Over 6,585 film permit applications and 4,421 unique projects have been recorded, as well as a rapid increasing in employment solicitations, from 777 applications in February to 1,125 applications in March.
FilmLA has revealed a massive spike in LA-based film productions in a recent report.“The current pace of business resumption is encouraging,” Paul Audley, FilmLA President, said. “Continuing industry adherence to Appendix J protocols, which has made film sets among the safest possible workplaces during the pandemic, remains important even as local vaccine uptake increases.”
The agency has reported 6,585 film permit applications and 4,421 unique projects since production companies received approval to resume applications. With a job loss of over 90,000 jobs in the industry last year, employment applications surged at the beginning of this year from 45% from 777 applications in February to 1,125 applications in March. In another sign of progress, FilmLA President Paul Audley said the number of film permit applications decreased 40% in February than the same period last year, an 80% year-over-year growth.
Examining Shoot Days saw a total of 7,011 SD during the last quarter, a 3.3 decrease. The largest year-over-year gains occurred in the Television category, which experienced a 50.1% increase for a total of 3,766 Shoot Days. Among all Television sub-categories, the Reality TV series experienced the greatest growth rate at 96.4% compared to Q1 2020 (to 1,514 SD in 2021). TV Dramas also increased significantly, growing 64.1% (to 1,459 SD). A total of 24.7% of Television Drama Shoot Days came from projects qualified for the California Film & Television Tax Credit Program, along with 5.0 percent of SD for TV Comedies.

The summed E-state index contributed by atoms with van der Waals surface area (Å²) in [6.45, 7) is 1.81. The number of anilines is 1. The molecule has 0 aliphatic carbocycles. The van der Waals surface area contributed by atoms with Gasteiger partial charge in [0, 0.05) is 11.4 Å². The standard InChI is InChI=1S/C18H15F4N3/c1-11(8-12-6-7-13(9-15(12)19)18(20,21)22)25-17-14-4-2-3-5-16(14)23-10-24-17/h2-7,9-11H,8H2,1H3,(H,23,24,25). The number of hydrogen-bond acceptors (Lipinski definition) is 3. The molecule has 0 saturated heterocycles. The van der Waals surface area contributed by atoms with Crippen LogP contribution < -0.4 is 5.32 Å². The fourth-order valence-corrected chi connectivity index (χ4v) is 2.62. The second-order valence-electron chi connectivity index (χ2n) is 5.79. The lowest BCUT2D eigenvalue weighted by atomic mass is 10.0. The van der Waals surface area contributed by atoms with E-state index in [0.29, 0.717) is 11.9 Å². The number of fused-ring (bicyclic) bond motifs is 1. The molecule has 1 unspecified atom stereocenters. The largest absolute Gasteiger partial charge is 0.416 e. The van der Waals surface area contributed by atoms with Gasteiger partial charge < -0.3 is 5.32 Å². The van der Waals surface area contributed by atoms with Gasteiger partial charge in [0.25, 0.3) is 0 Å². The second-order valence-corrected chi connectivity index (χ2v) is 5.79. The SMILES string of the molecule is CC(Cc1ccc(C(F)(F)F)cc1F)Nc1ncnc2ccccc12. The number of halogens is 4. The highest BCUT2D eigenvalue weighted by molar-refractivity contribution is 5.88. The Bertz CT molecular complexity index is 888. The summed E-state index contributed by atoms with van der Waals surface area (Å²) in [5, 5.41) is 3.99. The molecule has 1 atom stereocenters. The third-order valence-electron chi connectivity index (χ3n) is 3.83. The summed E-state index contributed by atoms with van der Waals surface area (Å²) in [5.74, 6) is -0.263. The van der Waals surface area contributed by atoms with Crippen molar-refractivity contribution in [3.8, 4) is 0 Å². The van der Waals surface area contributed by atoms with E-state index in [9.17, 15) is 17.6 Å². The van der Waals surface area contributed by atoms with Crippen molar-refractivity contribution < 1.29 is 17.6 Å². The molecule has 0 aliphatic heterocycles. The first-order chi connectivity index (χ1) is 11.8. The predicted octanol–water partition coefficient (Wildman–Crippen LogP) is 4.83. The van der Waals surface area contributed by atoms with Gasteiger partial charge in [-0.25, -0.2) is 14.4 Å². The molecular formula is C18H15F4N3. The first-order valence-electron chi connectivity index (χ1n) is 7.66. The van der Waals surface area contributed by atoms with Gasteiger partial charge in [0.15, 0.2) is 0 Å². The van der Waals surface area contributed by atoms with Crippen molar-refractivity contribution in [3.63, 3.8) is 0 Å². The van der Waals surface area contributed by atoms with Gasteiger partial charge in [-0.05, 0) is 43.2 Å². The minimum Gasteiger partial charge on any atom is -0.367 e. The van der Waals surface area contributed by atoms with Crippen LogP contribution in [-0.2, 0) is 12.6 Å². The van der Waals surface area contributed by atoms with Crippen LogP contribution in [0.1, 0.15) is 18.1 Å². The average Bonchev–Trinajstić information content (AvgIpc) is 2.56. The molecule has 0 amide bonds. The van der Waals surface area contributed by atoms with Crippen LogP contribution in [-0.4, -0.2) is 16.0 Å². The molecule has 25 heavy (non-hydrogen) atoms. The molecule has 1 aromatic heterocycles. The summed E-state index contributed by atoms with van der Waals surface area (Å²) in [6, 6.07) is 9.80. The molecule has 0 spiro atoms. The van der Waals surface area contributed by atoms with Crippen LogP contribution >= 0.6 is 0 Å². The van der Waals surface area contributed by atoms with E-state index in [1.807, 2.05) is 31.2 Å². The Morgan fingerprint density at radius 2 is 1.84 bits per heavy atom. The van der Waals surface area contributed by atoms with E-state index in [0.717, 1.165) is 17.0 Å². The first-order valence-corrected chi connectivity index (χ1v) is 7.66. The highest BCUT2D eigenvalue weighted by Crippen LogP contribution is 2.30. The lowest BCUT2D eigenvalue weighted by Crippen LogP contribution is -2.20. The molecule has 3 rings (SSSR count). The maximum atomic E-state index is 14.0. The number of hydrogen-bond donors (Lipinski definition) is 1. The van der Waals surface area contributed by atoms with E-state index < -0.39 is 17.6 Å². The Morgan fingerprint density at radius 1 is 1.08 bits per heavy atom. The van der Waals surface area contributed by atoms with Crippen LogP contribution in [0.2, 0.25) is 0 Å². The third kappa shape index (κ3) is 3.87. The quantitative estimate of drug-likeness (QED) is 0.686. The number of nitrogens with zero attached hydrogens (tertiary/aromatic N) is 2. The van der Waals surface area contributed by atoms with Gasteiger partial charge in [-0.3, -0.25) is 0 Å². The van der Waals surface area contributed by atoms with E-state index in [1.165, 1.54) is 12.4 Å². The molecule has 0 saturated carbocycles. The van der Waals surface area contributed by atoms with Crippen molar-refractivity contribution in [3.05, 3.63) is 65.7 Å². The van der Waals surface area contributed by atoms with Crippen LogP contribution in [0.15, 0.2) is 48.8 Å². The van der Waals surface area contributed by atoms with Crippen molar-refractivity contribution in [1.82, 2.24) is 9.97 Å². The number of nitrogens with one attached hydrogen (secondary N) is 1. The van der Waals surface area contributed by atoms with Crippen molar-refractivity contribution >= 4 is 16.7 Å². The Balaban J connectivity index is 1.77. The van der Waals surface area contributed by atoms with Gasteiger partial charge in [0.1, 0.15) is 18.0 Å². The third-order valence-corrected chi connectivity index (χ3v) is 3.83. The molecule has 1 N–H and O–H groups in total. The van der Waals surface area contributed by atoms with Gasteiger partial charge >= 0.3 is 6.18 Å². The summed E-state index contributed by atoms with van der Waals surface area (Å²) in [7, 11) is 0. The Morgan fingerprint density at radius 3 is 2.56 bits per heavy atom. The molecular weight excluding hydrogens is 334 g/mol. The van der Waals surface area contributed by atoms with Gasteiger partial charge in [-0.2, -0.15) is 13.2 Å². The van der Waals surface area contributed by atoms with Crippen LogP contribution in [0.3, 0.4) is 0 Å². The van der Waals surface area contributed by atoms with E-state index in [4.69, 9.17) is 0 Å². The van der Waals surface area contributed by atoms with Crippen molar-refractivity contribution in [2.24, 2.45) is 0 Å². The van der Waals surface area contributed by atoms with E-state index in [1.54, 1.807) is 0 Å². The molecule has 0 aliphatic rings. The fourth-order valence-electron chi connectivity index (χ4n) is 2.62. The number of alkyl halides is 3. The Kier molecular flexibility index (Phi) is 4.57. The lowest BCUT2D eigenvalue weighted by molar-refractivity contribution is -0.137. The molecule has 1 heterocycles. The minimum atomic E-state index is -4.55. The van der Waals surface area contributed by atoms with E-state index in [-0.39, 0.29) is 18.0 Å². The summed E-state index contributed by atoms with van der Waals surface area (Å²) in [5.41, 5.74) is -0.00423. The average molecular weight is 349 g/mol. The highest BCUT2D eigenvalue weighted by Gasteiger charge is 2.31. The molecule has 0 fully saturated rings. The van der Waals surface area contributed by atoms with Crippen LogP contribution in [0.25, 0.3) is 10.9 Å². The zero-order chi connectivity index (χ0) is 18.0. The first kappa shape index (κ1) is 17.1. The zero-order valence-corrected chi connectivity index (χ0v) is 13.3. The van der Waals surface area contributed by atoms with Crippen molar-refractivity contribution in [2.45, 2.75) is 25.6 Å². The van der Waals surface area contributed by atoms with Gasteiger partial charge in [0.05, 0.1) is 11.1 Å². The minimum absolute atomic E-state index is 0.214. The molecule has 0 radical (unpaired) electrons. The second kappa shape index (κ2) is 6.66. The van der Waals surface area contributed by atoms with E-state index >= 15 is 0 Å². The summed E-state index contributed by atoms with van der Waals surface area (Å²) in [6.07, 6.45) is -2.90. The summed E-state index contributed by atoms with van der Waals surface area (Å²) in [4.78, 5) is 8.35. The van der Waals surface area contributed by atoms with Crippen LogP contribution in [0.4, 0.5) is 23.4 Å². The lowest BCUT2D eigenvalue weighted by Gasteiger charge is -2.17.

Feature Film production declined -13.5% in the first quarter versus Q1 2020 to 575 SD. A total of 4.9% of first-quarter Shoot Days attributed to Features came from tax incentive projects. Commercial production generated a total of 993 SD last quarter, for a decline of -18.2 percent compared to the same period in 2020.
Productions featuring outdoor audiences are allowed a capacity of 33%, or 67% of all parties are vaccinated or tested. Productions involving indoor audiences still have a capacity limit of 50 hired, masked, and tested audience members. As of April 16, around 6.3 million live in the area, leading the county a step closer to pre-pandemic production levels. Audley said he doesn’t expect to see permit requests at such rates until the end of August or the start of September. “Until vaccinations really take hold in our region, I don’t believe we’re going to see a whole lot more (than 60% of normal),” he said, comparing the number of film permits the city sees in a normal year.
The current pace of business resumption is encouraging. Continuing industry adherence to Appendix J protocols, which has made film sets among the safest possible workplaces during the pandemic, remains important even as local vaccine uptake increases.” Paul Audley President, FilmLA